It’s the vibe
Popular music scholar Sam Whiting has drawn on his first-hand experience of the music scenes in Adelaide, Melbourne and Brisbane for a new book exploring the role – and precarious nature – of small venues.
“Small live music venues are essential to maintaining a vibrant live music culture and we know from cities around the world – including here in Adelaide – that small venues facilitate social connection and grassroots culture,” says Whiting, a lecturer in Creative Industries at the University of South Australia.
“Because these cultural spaces are so niche, they are also precarious business operations that must achieve a balance between financial viability and leading-edge creativity.”
Small Venues – which was recently launched in Adelaide with an event at the Grace Emily (one of the venues featured in the book) and will have another launch next month at The Old Bar in Melbourne’s Fitzroy – expands on these issues, including the added challenges caused by the pandemic.
Whiting says that while gigs in small bars, pubs and clubs have helped launch the careers of many famous musicians, they also offer music lovers a more intimate experience.
“People often recount the space itself, how they moved through it, the volume of the crowd, the energy of the performance, the banter, the sweat, the booze, the sensation, the atmosphere – the vibe. These experiences are the everyday interactions with live music that build connection, contribution and belonging.”
UKARIA season launch
Grammy-nominated British vocal ensemble VOCES8 and New York-based string quartet Brooklyn Rider are among the artists bound for UKARIA next year.
The Adelaide Hills venue has just released details of its February-July 2024 season, which will open with two performances by British pianist Paul Lewis to complete his mission to play all of Schubert’s sonatas in four concerts over two years in different parts of the world. Later the same month, Brooklyn Rider will present two programs that UKARIA says “redefine how we think about the string quartet today”.
VOCES8 will play three concerts as part of the A Cappella Academy in June, while the Australian Youth Orchestra’s Momentum Ensemble will be joined by soprano Rachelle Durkin for a performance in April centred around HK Gruber’s Frankenstein!!
Other artists included in the season include the Australian String Quartet, New York-based JACK Quartet and The Dudok Quartet Amsterdam, while Toby Chadd has curated a new series celebrating Australian artists and the jazz icons who have inspired them. UKARIA has also announced that celebrated violinist Joshua Bell will be playing two concerts in December next year. Details of all the concerts are now online.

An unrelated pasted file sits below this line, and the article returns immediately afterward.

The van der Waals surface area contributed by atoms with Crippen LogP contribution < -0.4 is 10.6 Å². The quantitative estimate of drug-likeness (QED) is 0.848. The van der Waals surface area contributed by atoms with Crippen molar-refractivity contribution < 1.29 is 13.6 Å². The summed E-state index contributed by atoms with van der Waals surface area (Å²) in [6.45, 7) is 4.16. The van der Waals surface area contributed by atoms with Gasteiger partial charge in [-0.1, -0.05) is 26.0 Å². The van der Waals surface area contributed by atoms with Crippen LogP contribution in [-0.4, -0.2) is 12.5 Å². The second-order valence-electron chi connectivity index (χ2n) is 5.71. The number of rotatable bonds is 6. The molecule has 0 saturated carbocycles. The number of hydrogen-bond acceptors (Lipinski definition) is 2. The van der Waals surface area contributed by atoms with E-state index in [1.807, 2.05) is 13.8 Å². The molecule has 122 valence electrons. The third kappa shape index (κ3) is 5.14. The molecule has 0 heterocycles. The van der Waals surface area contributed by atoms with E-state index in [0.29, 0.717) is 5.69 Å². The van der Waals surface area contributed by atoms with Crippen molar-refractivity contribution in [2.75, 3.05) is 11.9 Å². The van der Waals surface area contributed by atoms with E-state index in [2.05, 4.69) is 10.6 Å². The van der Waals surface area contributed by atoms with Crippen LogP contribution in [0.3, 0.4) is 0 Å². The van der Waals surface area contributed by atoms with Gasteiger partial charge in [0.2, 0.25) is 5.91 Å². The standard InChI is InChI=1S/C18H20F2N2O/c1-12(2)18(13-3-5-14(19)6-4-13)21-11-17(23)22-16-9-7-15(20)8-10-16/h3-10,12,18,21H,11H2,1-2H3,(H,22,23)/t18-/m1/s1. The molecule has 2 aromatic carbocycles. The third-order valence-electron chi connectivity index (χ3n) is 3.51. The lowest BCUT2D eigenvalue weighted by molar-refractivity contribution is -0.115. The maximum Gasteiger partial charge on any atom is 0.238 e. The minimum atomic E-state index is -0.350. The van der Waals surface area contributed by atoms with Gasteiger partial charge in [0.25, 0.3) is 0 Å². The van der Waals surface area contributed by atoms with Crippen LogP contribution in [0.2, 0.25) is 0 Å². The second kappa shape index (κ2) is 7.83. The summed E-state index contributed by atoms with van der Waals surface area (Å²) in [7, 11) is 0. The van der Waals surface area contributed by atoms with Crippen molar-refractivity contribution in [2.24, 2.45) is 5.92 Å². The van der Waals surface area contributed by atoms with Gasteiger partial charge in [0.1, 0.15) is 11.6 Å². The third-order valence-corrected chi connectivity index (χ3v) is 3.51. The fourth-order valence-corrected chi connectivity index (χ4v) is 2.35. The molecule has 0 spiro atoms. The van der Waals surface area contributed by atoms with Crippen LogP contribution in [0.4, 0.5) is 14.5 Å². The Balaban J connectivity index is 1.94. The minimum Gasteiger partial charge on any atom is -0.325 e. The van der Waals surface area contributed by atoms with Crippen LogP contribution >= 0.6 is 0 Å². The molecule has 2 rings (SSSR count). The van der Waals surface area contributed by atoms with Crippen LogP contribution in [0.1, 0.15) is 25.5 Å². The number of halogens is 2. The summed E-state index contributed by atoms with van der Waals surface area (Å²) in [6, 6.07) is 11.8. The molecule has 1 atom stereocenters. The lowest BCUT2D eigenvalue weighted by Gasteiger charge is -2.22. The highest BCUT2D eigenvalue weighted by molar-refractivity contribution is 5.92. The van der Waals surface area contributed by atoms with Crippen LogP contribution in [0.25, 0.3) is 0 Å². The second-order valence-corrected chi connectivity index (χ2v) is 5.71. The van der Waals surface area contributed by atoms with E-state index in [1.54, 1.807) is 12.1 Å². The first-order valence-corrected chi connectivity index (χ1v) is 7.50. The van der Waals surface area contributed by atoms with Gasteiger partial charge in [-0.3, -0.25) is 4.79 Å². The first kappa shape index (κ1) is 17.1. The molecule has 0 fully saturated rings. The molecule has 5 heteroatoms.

Adelaide Film Festival has announced encore screenings of eight of the most popular films in this year’s line-up, including the opening night outback thriller The Royal Hotel and French courtroom drama Anatomy of a Fall (below).
The newly added screenings, running from October 28 until November 1, also include Poor Things – starring Emma Stone and described by our reviewer as “an exhilaratingly bonkers Victorian morality tale” – and Isla’s Way, a local documentary about carriage-driving, sheep-shearing queer octogenarian Isla Roberts. Other films in the list are Japanese director Hirokazu Kore-eda’s Monster, SA-made feature Emotion is Dead, UK drama All of Us Strangers (starring Paul Mescal, Jamie Bell, Andrew Scott and Claire Foy), and Wim Wenders’ Perfect Days.
See the screening details here, and read all InReview’s Adelaide Film Festival stories and reviews here.
Bodies of Work
Cultural policy, the challenges of AI, the Hollywood strikes and the history of artists working with unions in Australia are among the topics expected to be covered by talks at the Bodies of Work symposium from November 1-3.
Vitalstatistix and Reset Arts and Culture will present the three-day event at Port Adelaide’s Waterside Workers’ Hall, with speakers including policy experts, academics, artists and activists. It will open with a keynote address by Vitals’ artistic director Emma Webb, offering “A love letter to, and potted history of, the Waterside Workers’ Hall”, with other sessions including a panel discussion about “Art and Working Life” and a workshop on campaign planning.
Day two will focus on a basic income for artists and feature two international guest speakers offering an insight into the successful campaign for a basic income in Ireland and lessons learned from the first year of its implementation. The symposium will also include an in-conversation event with SA Arts Minister Andrea Michaels (presented by the Arts Industry Council of SA), and two “darkly funny and smart performance lectures” from Melbourne-based artist Catherine Ryan.
“The Bodies of Work symposium promises to be an inspiring, community-building event,” Vitals says. “It is free (bookings essential) and open to anyone interested in art, activism, history, culture, and democracy.”
Green Room is a regular column for InReview, providing quick news for people interested, or involved, in South Australian arts and culture.
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